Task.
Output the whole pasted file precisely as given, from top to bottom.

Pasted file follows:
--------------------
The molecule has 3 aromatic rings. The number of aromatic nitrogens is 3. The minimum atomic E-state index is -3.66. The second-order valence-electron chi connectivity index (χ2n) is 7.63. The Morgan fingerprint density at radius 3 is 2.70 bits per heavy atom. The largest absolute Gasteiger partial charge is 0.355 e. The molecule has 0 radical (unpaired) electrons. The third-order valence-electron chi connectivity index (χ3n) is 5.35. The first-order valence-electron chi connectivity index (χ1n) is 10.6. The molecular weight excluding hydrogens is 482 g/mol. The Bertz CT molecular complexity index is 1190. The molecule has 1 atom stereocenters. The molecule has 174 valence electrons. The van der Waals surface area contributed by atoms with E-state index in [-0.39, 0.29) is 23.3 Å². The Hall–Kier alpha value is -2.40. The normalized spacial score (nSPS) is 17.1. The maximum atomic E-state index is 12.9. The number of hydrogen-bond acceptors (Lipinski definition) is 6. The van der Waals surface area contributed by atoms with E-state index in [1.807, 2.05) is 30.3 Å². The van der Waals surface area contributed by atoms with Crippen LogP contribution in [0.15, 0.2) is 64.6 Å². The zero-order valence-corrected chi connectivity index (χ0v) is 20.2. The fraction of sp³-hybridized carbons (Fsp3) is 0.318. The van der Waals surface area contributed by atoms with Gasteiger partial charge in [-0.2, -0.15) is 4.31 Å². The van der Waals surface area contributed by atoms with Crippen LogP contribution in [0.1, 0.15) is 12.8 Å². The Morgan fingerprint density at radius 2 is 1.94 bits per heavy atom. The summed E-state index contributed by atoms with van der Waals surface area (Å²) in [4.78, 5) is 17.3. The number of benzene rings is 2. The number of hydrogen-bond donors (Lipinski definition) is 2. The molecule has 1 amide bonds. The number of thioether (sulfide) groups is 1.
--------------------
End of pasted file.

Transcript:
The molecule has 3 aromatic rings. The number of aromatic nitrogens is 3. The minimum atomic E-state index is -3.66. The second-order valence-electron chi connectivity index (χ2n) is 7.63. The Morgan fingerprint density at radius 3 is 2.70 bits per heavy atom. The largest absolute Gasteiger partial charge is 0.355 e. The molecule has 0 radical (unpaired) electrons. The third-order valence-electron chi connectivity index (χ3n) is 5.35. The first-order valence-electron chi connectivity index (χ1n) is 10.6. The molecular weight excluding hydrogens is 482 g/mol. The Bertz CT molecular complexity index is 1190. The molecule has 1 atom stereocenters. The molecule has 174 valence electrons. The van der Waals surface area contributed by atoms with E-state index in [-0.39, 0.29) is 23.3 Å². The Hall–Kier alpha value is -2.40. The normalized spacial score (nSPS) is 17.1. The maximum atomic E-state index is 12.9. The number of hydrogen-bond acceptors (Lipinski definition) is 6. The van der Waals surface area contributed by atoms with E-state index in [1.807, 2.05) is 30.3 Å². The van der Waals surface area contributed by atoms with Crippen LogP contribution in [0.15, 0.2) is 64.6 Å². The zero-order valence-corrected chi connectivity index (χ0v) is 20.2. The fraction of sp³-hybridized carbons (Fsp3) is 0.318. The van der Waals surface area contributed by atoms with Gasteiger partial charge in [-0.2, -0.15) is 4.31 Å². The van der Waals surface area contributed by atoms with Crippen LogP contribution in [0.1, 0.15) is 12.8 Å². The Morgan fingerprint density at radius 2 is 1.94 bits per heavy atom. The summed E-state index contributed by atoms with van der Waals surface area (Å²) in [4.78, 5) is 17.3. The number of benzene rings is 2. The number of hydrogen-bond donors (Lipinski definition) is 2. The molecule has 1 amide bonds. The number of thioether (sulfide) groups is 1.